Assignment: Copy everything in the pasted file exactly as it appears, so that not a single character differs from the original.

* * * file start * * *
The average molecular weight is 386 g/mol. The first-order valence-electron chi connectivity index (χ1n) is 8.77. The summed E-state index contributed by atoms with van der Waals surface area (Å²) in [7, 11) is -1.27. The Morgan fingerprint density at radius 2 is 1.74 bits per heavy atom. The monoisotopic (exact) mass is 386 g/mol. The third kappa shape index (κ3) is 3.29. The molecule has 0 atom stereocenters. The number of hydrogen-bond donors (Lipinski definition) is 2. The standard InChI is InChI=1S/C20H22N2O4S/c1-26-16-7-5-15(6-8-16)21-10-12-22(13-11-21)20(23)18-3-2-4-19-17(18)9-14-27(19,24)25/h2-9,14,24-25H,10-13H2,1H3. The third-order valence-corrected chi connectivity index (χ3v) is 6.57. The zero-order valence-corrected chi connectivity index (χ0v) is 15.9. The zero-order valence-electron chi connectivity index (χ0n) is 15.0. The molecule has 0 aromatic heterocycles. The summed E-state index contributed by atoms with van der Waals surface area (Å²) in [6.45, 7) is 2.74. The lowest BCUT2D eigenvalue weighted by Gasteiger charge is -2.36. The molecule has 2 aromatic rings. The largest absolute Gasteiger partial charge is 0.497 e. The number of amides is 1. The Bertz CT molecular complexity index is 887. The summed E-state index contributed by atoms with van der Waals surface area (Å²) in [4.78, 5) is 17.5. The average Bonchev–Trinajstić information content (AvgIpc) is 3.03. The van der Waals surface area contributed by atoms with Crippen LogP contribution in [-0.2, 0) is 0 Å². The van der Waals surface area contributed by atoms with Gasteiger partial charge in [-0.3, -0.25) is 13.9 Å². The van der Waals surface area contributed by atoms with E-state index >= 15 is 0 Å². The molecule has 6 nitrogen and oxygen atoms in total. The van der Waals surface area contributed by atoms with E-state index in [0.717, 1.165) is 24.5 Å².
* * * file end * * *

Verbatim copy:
The average molecular weight is 386 g/mol. The first-order valence-electron chi connectivity index (χ1n) is 8.77. The summed E-state index contributed by atoms with van der Waals surface area (Å²) in [7, 11) is -1.27. The Morgan fingerprint density at radius 2 is 1.74 bits per heavy atom. The monoisotopic (exact) mass is 386 g/mol. The third kappa shape index (κ3) is 3.29. The molecule has 0 atom stereocenters. The number of hydrogen-bond donors (Lipinski definition) is 2. The standard InChI is InChI=1S/C20H22N2O4S/c1-26-16-7-5-15(6-8-16)21-10-12-22(13-11-21)20(23)18-3-2-4-19-17(18)9-14-27(19,24)25/h2-9,14,24-25H,10-13H2,1H3. The third-order valence-corrected chi connectivity index (χ3v) is 6.57. The zero-order valence-corrected chi connectivity index (χ0v) is 15.9. The zero-order valence-electron chi connectivity index (χ0n) is 15.0. The molecule has 0 aromatic heterocycles. The summed E-state index contributed by atoms with van der Waals surface area (Å²) in [6.45, 7) is 2.74. The lowest BCUT2D eigenvalue weighted by Gasteiger charge is -2.36. The molecule has 2 aromatic rings. The largest absolute Gasteiger partial charge is 0.497 e. The number of amides is 1. The Bertz CT molecular complexity index is 887. The summed E-state index contributed by atoms with van der Waals surface area (Å²) in [4.78, 5) is 17.5. The average Bonchev–Trinajstić information content (AvgIpc) is 3.03. The van der Waals surface area contributed by atoms with Crippen LogP contribution in [-0.2, 0) is 0 Å². The van der Waals surface area contributed by atoms with Gasteiger partial charge in [-0.3, -0.25) is 13.9 Å². The van der Waals surface area contributed by atoms with E-state index >= 15 is 0 Å². The molecule has 6 nitrogen and oxygen atoms in total. The van der Waals surface area contributed by atoms with E-state index in [0.717, 1.165) is 24.5 Å².